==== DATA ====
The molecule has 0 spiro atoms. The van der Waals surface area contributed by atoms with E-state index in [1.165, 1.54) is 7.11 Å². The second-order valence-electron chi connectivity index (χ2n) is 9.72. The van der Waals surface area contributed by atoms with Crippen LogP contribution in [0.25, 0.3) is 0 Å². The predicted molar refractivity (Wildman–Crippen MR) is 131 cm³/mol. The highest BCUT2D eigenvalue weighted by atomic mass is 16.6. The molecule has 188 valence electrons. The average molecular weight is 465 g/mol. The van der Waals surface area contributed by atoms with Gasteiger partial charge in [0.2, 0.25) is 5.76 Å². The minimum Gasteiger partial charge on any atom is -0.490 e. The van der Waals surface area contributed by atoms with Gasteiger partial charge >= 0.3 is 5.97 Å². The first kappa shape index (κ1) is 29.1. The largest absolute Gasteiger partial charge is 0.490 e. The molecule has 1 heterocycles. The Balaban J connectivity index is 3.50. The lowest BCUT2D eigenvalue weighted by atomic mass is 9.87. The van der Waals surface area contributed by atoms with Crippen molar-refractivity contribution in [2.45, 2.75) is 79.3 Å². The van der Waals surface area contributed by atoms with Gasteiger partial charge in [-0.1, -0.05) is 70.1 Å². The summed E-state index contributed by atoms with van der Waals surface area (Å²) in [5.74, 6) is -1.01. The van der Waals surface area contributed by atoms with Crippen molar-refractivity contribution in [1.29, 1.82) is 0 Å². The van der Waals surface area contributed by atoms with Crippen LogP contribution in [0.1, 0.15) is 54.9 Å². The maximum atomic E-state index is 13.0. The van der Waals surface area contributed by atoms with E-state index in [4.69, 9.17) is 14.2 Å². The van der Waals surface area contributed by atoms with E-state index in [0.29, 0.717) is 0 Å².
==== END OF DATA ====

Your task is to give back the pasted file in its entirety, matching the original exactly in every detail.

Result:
The molecule has 0 spiro atoms. The van der Waals surface area contributed by atoms with E-state index in [1.165, 1.54) is 7.11 Å². The second-order valence-electron chi connectivity index (χ2n) is 9.72. The van der Waals surface area contributed by atoms with Crippen LogP contribution in [0.25, 0.3) is 0 Å². The predicted molar refractivity (Wildman–Crippen MR) is 131 cm³/mol. The highest BCUT2D eigenvalue weighted by atomic mass is 16.6. The molecule has 188 valence electrons. The average molecular weight is 465 g/mol. The van der Waals surface area contributed by atoms with Gasteiger partial charge in [0.2, 0.25) is 5.76 Å². The minimum Gasteiger partial charge on any atom is -0.490 e. The van der Waals surface area contributed by atoms with Gasteiger partial charge >= 0.3 is 5.97 Å². The first kappa shape index (κ1) is 29.1. The largest absolute Gasteiger partial charge is 0.490 e. The molecule has 1 heterocycles. The Balaban J connectivity index is 3.50. The lowest BCUT2D eigenvalue weighted by atomic mass is 9.87. The van der Waals surface area contributed by atoms with Crippen molar-refractivity contribution in [2.45, 2.75) is 79.3 Å². The van der Waals surface area contributed by atoms with Gasteiger partial charge in [-0.1, -0.05) is 70.1 Å². The summed E-state index contributed by atoms with van der Waals surface area (Å²) in [5.74, 6) is -1.01. The van der Waals surface area contributed by atoms with Crippen molar-refractivity contribution in [1.29, 1.82) is 0 Å². The van der Waals surface area contributed by atoms with Crippen LogP contribution in [0.1, 0.15) is 54.9 Å². The maximum atomic E-state index is 13.0. The van der Waals surface area contributed by atoms with E-state index in [4.69, 9.17) is 14.2 Å². The van der Waals surface area contributed by atoms with E-state index in [0.29, 0.717) is 0 Å².